As we enter the third week of the club, here I am adding my second contribution after having missed week no. 1
(for a wrap-up of the initial round, check out this summary courtesy of @MusicLivesCA)
It’s been fun going through the rest of the picks. Some classics showing up as well as a few unexpected choices. I’m looking forward to seeing what’s ahead as the series progresses and hope to see some new names jumping into the game soon.
Remember, right now, we are focusing on important records released in the decade of 1963 to 1973.
And with his 2nd pick, @wreckedangle selects..
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Okay, so realistically, anyone familiar with the German-born Can knows I could have chosen any record to emerge from the Damo Suzuki years. Hell, a convincing argument can be made for Tago Mago (1971) as “most groundbreaking” Can album. However, I chose this one as it is widely considered to be the easiest part of their discography to digest, arguably their most refined body of work, and therefore, perhaps the best starting point for anyone interested in checking them out.
For those of you unfamiliar with the band, they are important for several reasons:
- Co-founders Irmin Schmidt and Holger Czukay came from a classically-trained background and were interested in creating contemporary rock music with a free-jazz aesthetic. Their improvisational style became one of the earliest incarnations of what is now referred to as Krautrock, a genre that continues to acknowledge Can as a pioneering figurehead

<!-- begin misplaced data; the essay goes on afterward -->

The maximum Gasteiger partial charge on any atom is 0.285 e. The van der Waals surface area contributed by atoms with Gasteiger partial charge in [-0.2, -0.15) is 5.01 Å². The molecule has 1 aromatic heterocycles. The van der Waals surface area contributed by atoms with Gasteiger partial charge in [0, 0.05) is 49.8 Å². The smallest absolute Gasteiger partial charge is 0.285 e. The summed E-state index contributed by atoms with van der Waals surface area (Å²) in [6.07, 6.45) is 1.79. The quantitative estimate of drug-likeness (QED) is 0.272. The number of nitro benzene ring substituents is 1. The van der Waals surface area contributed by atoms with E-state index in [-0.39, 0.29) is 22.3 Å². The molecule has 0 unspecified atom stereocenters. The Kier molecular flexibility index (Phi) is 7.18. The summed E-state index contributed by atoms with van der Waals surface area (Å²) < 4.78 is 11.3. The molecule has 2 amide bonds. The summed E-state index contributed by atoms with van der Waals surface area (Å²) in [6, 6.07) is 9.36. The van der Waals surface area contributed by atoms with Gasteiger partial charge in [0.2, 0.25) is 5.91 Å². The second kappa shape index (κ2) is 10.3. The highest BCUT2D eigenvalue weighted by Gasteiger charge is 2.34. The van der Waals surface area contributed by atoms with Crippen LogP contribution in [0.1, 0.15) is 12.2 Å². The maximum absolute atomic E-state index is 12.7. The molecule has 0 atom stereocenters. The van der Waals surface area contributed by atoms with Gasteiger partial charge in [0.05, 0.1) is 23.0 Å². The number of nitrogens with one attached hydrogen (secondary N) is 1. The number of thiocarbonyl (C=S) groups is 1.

- Their experimental nature naturally led to an affinity for emerging technologies and a proclivity for sampling, editing to tape, and synthesizers that was far ahead of its time. The often bizarre qualities of their avant-garde compositions managed to stretch their influence across the musical spectrum – Can are considered to have had a hand in shaping the direction of everything from ambient music, to noise-rock, early industrial, and even new wave and modern electronic music
- Despite their unusual approach to songwriting, their impact was always apparent and difficult to deny, as they even managed to briefly flirt with mainstream chart recognition on a couple of occasions – once with “Spoon”, and again six years later with, “I Want More” (though, to be fair, the latter was regarded as something of a contrived effort in the eyes of their long-time supporters)
The aforementioned “Spoon” is taken from Ege Bamyasi and is notable for being the first of many songs in which the band would utilize a drum machine. Their interest in world music also bleeds through on this track. Suzuki would leave the band subsequent to recording the follow-up album, Future Days (1973).
Can saw a variety of singers come and go throughout the duration of their existence. However, it is the Suzuki-era that produced their most essential works.
Damo has managed to re-establish himself among a new generation of in-the-know listeners thanks to a prolific array of collaborations that include the likes of Broken Social Scene (@bssmusic) and Omar Rodriguez-Lopez (@ORLProductions) of At the Drive-In (@AtTheDriveIn) / Mars Volta fame (@themarsvolta) among many others.
Can reunited briefly in 1991 and sadly, have been inactive ever since (dudes are like 100 years old at this point tho tbf).
Wrapping up, it is possible that I am doing the group a disservice by concluding my post with one of the most “simplistic” songs from the Can catalogue..
.. but damn, that beat.